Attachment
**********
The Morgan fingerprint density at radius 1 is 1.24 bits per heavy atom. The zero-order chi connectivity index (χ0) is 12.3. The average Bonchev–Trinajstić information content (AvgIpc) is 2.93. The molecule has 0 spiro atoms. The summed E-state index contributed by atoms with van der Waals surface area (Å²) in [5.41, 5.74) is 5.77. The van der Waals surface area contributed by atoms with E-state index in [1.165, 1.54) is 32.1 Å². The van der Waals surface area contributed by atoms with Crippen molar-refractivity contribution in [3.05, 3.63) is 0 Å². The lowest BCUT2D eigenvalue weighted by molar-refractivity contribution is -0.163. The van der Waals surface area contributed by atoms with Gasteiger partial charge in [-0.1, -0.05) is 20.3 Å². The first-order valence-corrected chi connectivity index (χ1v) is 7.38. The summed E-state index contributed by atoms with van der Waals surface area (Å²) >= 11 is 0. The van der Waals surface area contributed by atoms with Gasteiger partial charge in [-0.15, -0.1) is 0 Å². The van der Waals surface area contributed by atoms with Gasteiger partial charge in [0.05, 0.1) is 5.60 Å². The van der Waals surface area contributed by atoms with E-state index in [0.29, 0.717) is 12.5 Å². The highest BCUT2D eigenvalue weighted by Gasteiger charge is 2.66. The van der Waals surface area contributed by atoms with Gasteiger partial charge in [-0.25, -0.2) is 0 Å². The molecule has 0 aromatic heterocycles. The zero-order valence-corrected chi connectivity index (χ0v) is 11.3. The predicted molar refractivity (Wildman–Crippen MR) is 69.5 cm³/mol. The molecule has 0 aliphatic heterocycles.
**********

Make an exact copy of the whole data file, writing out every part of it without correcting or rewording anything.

The Morgan fingerprint density at radius 1 is 1.24 bits per heavy atom. The zero-order chi connectivity index (χ0) is 12.3. The average Bonchev–Trinajstić information content (AvgIpc) is 2.93. The molecule has 0 spiro atoms. The summed E-state index contributed by atoms with van der Waals surface area (Å²) in [5.41, 5.74) is 5.77. The van der Waals surface area contributed by atoms with E-state index in [1.165, 1.54) is 32.1 Å². The van der Waals surface area contributed by atoms with Crippen molar-refractivity contribution in [3.05, 3.63) is 0 Å². The lowest BCUT2D eigenvalue weighted by molar-refractivity contribution is -0.163. The van der Waals surface area contributed by atoms with Gasteiger partial charge in [-0.1, -0.05) is 20.3 Å². The first-order valence-corrected chi connectivity index (χ1v) is 7.38. The summed E-state index contributed by atoms with van der Waals surface area (Å²) >= 11 is 0. The van der Waals surface area contributed by atoms with Gasteiger partial charge in [-0.15, -0.1) is 0 Å². The van der Waals surface area contributed by atoms with Gasteiger partial charge in [0.05, 0.1) is 5.60 Å². The van der Waals surface area contributed by atoms with E-state index in [0.29, 0.717) is 12.5 Å². The highest BCUT2D eigenvalue weighted by Gasteiger charge is 2.66. The van der Waals surface area contributed by atoms with Gasteiger partial charge in [-0.25, -0.2) is 0 Å². The molecule has 0 aromatic heterocycles. The zero-order valence-corrected chi connectivity index (χ0v) is 11.3. The predicted molar refractivity (Wildman–Crippen MR) is 69.5 cm³/mol. The molecule has 0 aliphatic heterocycles.